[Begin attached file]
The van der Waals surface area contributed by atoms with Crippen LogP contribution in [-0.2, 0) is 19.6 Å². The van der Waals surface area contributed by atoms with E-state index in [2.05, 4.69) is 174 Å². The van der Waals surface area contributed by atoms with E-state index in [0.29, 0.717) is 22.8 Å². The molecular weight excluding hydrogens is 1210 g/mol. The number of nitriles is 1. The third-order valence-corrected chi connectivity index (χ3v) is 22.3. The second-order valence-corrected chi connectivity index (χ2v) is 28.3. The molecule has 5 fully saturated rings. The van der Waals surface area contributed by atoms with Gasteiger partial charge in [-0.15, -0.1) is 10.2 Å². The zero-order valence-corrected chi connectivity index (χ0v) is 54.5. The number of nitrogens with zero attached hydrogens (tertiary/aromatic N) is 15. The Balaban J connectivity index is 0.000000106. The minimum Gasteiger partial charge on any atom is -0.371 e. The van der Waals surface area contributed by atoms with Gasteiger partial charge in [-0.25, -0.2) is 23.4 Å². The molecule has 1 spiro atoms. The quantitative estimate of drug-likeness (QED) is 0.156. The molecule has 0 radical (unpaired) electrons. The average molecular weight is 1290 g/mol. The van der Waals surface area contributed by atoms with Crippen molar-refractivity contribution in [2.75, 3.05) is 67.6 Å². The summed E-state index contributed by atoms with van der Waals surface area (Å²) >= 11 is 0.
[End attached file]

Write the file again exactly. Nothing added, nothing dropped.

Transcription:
The van der Waals surface area contributed by atoms with Crippen LogP contribution in [-0.2, 0) is 19.6 Å². The van der Waals surface area contributed by atoms with E-state index in [2.05, 4.69) is 174 Å². The van der Waals surface area contributed by atoms with E-state index in [0.29, 0.717) is 22.8 Å². The molecular weight excluding hydrogens is 1210 g/mol. The number of nitriles is 1. The third-order valence-corrected chi connectivity index (χ3v) is 22.3. The second-order valence-corrected chi connectivity index (χ2v) is 28.3. The molecule has 5 fully saturated rings. The van der Waals surface area contributed by atoms with Gasteiger partial charge in [-0.15, -0.1) is 10.2 Å². The zero-order valence-corrected chi connectivity index (χ0v) is 54.5. The number of nitrogens with zero attached hydrogens (tertiary/aromatic N) is 15. The Balaban J connectivity index is 0.000000106. The minimum Gasteiger partial charge on any atom is -0.371 e. The van der Waals surface area contributed by atoms with Gasteiger partial charge in [-0.25, -0.2) is 23.4 Å². The molecule has 1 spiro atoms. The quantitative estimate of drug-likeness (QED) is 0.156. The molecule has 0 radical (unpaired) electrons. The average molecular weight is 1290 g/mol. The van der Waals surface area contributed by atoms with Crippen molar-refractivity contribution in [2.75, 3.05) is 67.6 Å². The summed E-state index contributed by atoms with van der Waals surface area (Å²) >= 11 is 0.